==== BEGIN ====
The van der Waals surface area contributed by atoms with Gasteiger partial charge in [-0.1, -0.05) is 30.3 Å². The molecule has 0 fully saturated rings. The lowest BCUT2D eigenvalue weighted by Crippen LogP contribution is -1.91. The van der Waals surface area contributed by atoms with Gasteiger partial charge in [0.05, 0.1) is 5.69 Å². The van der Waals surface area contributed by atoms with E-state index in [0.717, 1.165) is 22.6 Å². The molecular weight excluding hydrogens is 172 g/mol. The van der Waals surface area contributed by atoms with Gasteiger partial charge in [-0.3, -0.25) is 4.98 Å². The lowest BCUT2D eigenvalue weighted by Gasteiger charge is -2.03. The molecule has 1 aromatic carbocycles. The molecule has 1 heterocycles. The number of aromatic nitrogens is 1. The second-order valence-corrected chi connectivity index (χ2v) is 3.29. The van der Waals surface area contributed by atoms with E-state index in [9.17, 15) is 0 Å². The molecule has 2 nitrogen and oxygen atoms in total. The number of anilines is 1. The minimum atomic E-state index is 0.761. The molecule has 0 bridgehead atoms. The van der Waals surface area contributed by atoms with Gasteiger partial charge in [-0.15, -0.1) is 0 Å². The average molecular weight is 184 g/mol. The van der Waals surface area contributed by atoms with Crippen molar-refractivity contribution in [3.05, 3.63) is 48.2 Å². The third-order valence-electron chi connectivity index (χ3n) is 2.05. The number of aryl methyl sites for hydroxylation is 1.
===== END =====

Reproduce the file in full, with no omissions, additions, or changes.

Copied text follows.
The van der Waals surface area contributed by atoms with Gasteiger partial charge in [-0.1, -0.05) is 30.3 Å². The molecule has 0 fully saturated rings. The lowest BCUT2D eigenvalue weighted by Crippen LogP contribution is -1.91. The van der Waals surface area contributed by atoms with Gasteiger partial charge in [0.05, 0.1) is 5.69 Å². The van der Waals surface area contributed by atoms with E-state index in [0.717, 1.165) is 22.6 Å². The molecular weight excluding hydrogens is 172 g/mol. The van der Waals surface area contributed by atoms with Gasteiger partial charge in [-0.3, -0.25) is 4.98 Å². The lowest BCUT2D eigenvalue weighted by Gasteiger charge is -2.03. The molecule has 1 aromatic carbocycles. The molecule has 1 heterocycles. The number of aromatic nitrogens is 1. The second-order valence-corrected chi connectivity index (χ2v) is 3.29. The van der Waals surface area contributed by atoms with E-state index in [9.17, 15) is 0 Å². The molecule has 2 nitrogen and oxygen atoms in total. The number of anilines is 1. The minimum atomic E-state index is 0.761. The molecule has 0 bridgehead atoms. The van der Waals surface area contributed by atoms with Gasteiger partial charge in [-0.15, -0.1) is 0 Å². The average molecular weight is 184 g/mol. The van der Waals surface area contributed by atoms with Crippen molar-refractivity contribution in [3.05, 3.63) is 48.2 Å². The third-order valence-electron chi connectivity index (χ3n) is 2.05. The number of aryl methyl sites for hydroxylation is 1.